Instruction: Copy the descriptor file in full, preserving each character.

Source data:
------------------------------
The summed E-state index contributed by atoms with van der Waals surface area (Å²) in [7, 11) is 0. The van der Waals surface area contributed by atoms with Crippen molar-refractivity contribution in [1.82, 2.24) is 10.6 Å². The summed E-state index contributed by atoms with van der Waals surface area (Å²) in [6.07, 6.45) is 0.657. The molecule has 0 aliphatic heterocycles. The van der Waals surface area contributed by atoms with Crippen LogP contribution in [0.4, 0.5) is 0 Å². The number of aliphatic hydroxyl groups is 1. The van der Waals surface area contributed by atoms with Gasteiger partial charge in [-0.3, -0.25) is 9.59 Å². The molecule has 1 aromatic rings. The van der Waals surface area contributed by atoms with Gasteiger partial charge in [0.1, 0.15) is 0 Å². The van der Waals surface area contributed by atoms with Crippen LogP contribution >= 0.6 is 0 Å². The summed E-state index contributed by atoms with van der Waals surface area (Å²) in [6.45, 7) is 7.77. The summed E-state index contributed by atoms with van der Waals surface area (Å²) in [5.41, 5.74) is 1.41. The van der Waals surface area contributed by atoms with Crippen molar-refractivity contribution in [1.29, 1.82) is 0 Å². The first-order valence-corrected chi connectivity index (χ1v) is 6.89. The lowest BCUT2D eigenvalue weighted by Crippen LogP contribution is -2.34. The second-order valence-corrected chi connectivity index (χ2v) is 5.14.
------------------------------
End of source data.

The summed E-state index contributed by atoms with van der Waals surface area (Å²) in [7, 11) is 0. The van der Waals surface area contributed by atoms with Crippen molar-refractivity contribution in [1.82, 2.24) is 10.6 Å². The summed E-state index contributed by atoms with van der Waals surface area (Å²) in [6.07, 6.45) is 0.657. The molecule has 0 aliphatic heterocycles. The van der Waals surface area contributed by atoms with Crippen LogP contribution in [0.4, 0.5) is 0 Å². The number of aliphatic hydroxyl groups is 1. The van der Waals surface area contributed by atoms with Gasteiger partial charge in [-0.3, -0.25) is 9.59 Å². The molecule has 1 aromatic rings. The van der Waals surface area contributed by atoms with Gasteiger partial charge in [0.1, 0.15) is 0 Å². The van der Waals surface area contributed by atoms with Crippen LogP contribution >= 0.6 is 0 Å². The summed E-state index contributed by atoms with van der Waals surface area (Å²) in [6.45, 7) is 7.77. The summed E-state index contributed by atoms with van der Waals surface area (Å²) in [5.41, 5.74) is 1.41. The van der Waals surface area contributed by atoms with Crippen molar-refractivity contribution in [1.29, 1.82) is 0 Å². The first-order valence-corrected chi connectivity index (χ1v) is 6.89. The lowest BCUT2D eigenvalue weighted by Crippen LogP contribution is -2.34. The second-order valence-corrected chi connectivity index (χ2v) is 5.14.